Nobody had to tell me that overeating is bad. I know that and unfortunately, experience reinforces that understanding. The same goes for stealing or hurting someone else. Deep down, I know these things are wrong. Even though we may know right and wrong, this does not mean we do the right thing.
This is what Paul is saying here. We doubt that it really is bad and harmful or we believe the lie that it is denying us freedom. We doubt that inner knowledge and try to replace it with our own “wisdom?”
So the point in all this is that Paul shares this natural law or the inner law that we know right from wrong without anyone teaching us this from the bible.
What Paul is doing here is building up a case to prove that regardless of whether you were a Jew and tried to follow the law or a Gentile and tried to follow the moral code God wrote in your heart, both failed. Both fell prey to sin and its abuse of the law.
Paul speaks later in the letter to the Romans of this but first it is important to note that Paul is being direct here by explaining why he said all have sinned and all have failed. Paul lays out the case here in Romans 2:9-15.
The New Revised Standard Version The Righteous Judgment of God

9 There will be anguish and distress for everyone who does evil, the Jew first and also the Greek, 10 but glory and honor and peace for everyone who does good, the Jew first and also the Greek. 11 For God shows no partiality.

12 All who have sinned apart from the law will also perish apart from the law, and all who have sinned under the law will be judged by the law. 13 For it is not the hearers of the law who are righteous in God’s sight, but the doers of the law who will be justified. 14 When Gentiles, who do not possess the law, do instinctively what the law requires, these, though not having the law, are a law to themselves. 15 They show that what the law requires is written on their hearts, to which their own conscience also bears witness; and their conflicting thoughts will accuse or perhaps excuse them 16 on the day when, according to my gospel, God, through Jesus Christ, will judge the secret thoughts of all.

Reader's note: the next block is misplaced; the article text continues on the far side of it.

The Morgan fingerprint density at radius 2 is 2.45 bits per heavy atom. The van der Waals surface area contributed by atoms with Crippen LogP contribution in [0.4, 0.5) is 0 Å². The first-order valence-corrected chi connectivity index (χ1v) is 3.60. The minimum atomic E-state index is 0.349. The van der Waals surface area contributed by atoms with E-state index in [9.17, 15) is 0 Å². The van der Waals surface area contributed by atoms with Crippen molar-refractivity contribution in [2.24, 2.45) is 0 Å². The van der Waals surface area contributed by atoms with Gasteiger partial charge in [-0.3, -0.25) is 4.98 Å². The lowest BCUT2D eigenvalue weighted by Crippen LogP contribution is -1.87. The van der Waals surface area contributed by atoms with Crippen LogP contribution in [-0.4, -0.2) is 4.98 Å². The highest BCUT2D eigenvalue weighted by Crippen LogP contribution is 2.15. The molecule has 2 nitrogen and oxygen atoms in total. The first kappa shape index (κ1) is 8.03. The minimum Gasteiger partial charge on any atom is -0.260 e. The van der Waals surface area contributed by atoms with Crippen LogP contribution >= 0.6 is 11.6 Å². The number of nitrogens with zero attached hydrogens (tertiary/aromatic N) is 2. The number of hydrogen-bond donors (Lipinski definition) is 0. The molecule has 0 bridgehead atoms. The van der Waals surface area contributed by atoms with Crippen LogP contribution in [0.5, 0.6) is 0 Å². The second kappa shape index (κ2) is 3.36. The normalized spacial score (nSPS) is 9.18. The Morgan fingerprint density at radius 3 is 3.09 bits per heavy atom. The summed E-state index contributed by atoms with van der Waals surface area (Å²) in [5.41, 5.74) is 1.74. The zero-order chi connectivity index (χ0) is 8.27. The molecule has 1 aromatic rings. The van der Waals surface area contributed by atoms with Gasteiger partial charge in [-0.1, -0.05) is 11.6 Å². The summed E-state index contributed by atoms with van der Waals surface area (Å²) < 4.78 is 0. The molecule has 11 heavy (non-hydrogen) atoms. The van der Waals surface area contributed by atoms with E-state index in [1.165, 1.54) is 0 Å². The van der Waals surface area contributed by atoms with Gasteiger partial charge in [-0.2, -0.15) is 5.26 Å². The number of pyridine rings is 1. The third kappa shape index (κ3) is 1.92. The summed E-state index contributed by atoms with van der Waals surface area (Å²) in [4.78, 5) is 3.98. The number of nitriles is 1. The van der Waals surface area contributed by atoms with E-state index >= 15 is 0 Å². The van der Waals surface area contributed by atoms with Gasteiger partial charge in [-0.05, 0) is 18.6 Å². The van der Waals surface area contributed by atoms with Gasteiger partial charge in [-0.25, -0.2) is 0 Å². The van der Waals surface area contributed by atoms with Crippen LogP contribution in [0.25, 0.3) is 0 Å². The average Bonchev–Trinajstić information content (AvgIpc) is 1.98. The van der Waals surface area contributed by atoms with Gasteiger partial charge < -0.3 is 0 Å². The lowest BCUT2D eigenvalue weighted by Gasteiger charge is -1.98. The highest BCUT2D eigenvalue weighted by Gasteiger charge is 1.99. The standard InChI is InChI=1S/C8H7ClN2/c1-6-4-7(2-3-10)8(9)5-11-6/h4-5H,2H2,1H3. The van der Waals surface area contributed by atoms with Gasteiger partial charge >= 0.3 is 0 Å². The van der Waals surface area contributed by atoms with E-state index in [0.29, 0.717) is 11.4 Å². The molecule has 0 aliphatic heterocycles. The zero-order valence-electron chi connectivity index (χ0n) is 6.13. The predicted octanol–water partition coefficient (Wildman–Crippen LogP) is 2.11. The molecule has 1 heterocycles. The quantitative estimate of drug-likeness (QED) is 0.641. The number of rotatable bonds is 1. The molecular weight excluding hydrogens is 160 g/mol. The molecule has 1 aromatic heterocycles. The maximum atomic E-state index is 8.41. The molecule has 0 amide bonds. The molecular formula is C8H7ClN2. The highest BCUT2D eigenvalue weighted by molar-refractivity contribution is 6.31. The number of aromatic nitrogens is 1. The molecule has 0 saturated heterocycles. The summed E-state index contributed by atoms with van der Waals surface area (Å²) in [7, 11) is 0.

So what is Paul saying here? If you have been given the law (Jew) you will be judged by the law or if you have not been given the law directly but know it instinctively (Gentile) you will still be judged by following that moral compass God placed in your heart and mind to know right and wrong. In either case, it is still sin and you are still responsible for it. Both are judged. They are judged by what they have been given but nonetheless both fall under God’s wrathful judgement because of sin. It is sin regardless of whether it is in the bible or whether instinctively that it is wrong.
We need to understand that sin is not discriminant among people who have heard God’s word and those who have received the moral law written on their heart by God.
Again, as we talked last week, Adam and Eve were not the origin of sin. Something else was at work before them. This week we see how Paul has taught that none of us have an excuse for sinning and we can’t use the I had not been told it was wrong argument because God took care of that part already. It is important to see how God is not unfair in all of this. God has not created a hopeless situation or environment. The point being is that we can’t blame God for our sin either. God gave us the knowledge of right and wrong so that even if we were not raised in a Christian life, we still know God’s moral law written in our heart.
Since we are here, we have heard about God’s grace and the blood of Christ that has cleansed us from all unrighteousness. Yet there is still a whole lot more to unpack from Paul’s teaching on sin. Next, we will see what did happen that caused this rift in our perfect relationship with God. How did sin get in there and why is it that seems like a never-ending battle? Next week we will pickup in where Paul presents some personal passages that speak directly to this sin condition we find ourselves wrapped up in. It is also here where we finally make those final decisions on what we believe about sin.
Related Media
Related Sermons